How to take a photo with No People.
My landscapes have many things in them, but seldom people. When you think of the locations I photograph, that seems strange. There must be a dozen people on those trails. Well the truth is often there are dozens or more. So how do I end up with photos with no people?
Creating stunning images always begins with planning before the camera shutter is clicked. It begins as an idea for the final image. This includes dealing with distracting items (like people) that may be milling around on the stage of the final image. Software techniques can be used to remove power lines and poles, trash, and other human distractions.
If I cannot get a single exposure without people I use software to remove them. If there are only a few people and they are far in the distance (i.e very small in the final image) normally removing them in Lightroom or Photoshop works very well with no noticeable “artifacts” caused by the image manipulation.
If the people are larger and/or there are many, then I prefer to use the multiple a shot method or long exposure method. Trying to remove large objects in an image (at my skill level) in software generally results in noticeable funny looking areas that are not natural. My goal in all post processing is to create an image so natural that a viewer cannot detect any modifications.
Here is an example of removing people using the multiple shot technique:
Here is an example of using a 30 second exposure to remove people. As you can see it did not work perfectly. If I had used a 2 minute exposure I think it would have been perfect.
In this long exposure image I had to use Photoshop to remove the colored streak caused by people waling up the river. I also added a warm Orton effect.
There is no single answer as to how to deal with distractions. I use one or more of the following techniques:
When taking the photo:
- I wait for the instant that the stage is empty.
- On one occasion I had assistants helping by politely asking people to stop for just a second for a photographer.
- Take many images with camera on tripod (use Photoshop to combine)
- Use a Neutral Density filter and then shoot at very slow shutter speeds.
In Photoshop :
- Shoot many shots of the same stage. Stack all of the images and then blend the people out
- Use the Patch tool to remove single small areas with people
- Use the Spot healing brush (much like the spot removal tool in LR) to “paint” out the people
- Use the Clone stamp (again like LR) to copy areas of the photograph over the people.
- used the spot removal tool
- use the clone tool.
Here are my current preferences:
First I would like to simply get a single shot without people. This involves a considerable amount of patients. I put my camera on a tripod, set up the shot; taking test shots to be sure it is correct. Then wait. How long I wait depends on my mode, the temperature, and how realistic it really is to get a clear shot. I guess that 10 to 20 percent of the time this works.
I have only had two occasions that I could use the second method of having assistants clear the stage. Both were at the Upper and Lower Antelope Canyons. I liked it and surprising enough there were no problems. If only I could train my traveling companions to do this .. Dream on.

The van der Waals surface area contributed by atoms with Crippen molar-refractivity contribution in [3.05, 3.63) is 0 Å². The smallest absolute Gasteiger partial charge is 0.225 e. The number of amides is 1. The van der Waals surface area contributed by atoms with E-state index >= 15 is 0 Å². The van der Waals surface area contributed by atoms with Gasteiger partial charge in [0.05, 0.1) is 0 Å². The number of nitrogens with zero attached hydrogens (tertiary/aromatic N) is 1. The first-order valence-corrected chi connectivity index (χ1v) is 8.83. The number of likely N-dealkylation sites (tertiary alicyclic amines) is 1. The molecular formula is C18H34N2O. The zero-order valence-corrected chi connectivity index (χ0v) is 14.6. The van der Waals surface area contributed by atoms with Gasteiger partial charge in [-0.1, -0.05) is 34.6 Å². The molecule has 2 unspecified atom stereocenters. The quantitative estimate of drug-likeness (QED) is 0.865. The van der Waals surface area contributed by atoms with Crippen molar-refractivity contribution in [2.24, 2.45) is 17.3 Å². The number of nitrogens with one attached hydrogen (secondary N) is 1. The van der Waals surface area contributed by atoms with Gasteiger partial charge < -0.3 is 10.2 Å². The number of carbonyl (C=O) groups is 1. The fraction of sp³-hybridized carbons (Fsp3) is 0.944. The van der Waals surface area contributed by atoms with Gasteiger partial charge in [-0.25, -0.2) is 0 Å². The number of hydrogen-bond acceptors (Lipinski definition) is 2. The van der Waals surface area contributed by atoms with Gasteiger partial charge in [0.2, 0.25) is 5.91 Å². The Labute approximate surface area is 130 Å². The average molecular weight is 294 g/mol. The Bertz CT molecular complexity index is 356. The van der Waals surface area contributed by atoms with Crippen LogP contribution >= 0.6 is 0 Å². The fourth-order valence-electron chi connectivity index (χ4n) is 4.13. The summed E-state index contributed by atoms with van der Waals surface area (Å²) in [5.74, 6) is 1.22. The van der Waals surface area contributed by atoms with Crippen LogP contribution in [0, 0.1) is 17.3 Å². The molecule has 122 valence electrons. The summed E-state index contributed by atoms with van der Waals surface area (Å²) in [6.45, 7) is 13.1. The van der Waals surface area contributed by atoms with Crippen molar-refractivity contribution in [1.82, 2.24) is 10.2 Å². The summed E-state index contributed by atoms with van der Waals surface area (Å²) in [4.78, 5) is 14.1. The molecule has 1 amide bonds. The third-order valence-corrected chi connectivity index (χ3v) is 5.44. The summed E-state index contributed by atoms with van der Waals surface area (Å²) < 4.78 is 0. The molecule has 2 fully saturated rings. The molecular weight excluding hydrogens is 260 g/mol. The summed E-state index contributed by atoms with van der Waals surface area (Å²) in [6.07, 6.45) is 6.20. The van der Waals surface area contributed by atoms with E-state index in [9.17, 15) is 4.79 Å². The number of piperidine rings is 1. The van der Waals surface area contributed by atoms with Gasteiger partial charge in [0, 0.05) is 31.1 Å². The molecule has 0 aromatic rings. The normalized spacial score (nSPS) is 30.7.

Another method that sort of works is to shoot very long exposures (30 seconds or more). This is effective in eliminating fast moving things. It works for cars on a street as well as people. The problem is if someone decides to stand still for a while then move on. They can become “ghosts” in that you can see a faint image of them but still see the background, also faint. Also, if the people are wearing bright clothing and/or are moving slow, you can end up seeing a color “smear” through the photo. The key to making this method work is in the exposure time. The longer the exposure the better it works. I think the minimum exposure should be over 60 seconds and 2 or 4 minutes is better! This is a fun technique for some city street shots, giving them a ghostly look of empty streets that should be very full of cars and people (especially if exposures of an hour or more are used).
The last approach (and my favorite) while taking the photo is to put the camera on a tripod and take a series of images over a period of several minutes. Then process them in Photoshop. Like in the long exposure method, the time frame for the multiple exposures can be several minutes. However this can be reduced by actually watching the stage and the movement, then taking shots after people have moved to different locations. The trick to get at least one shot with each area clear.
There are subtle differences between the last to methods. The long exposure will smooth out water and often give moving clouds an interesting look. Normally it also requires the use of a very strong neutral density filter (I use a ND1000, which often is not enough!). Windy conditions around trees and bushes can create weird things.
The multiple exposures method will show the scene like a normal photo, just without people or other moving things. Normally moving item like water will appear the same as when shot at normal shutter speeds depending on the Photoshop blending technique used to combine the images.
I am not going to launch into a Photoshop tutorial. There are thousands already on the internet. I simply want to open your thinking about photography and provide ideas on how to peacefully deal with swarms of tourist and other photographers enjoying the same space you are trying to photograph. I am also providing some course direction to the post processing techniques available.
The important take away from this tutorial is to think about the photo before taking it. Do you want the people in it? If not, what do you plan to do the not have them included?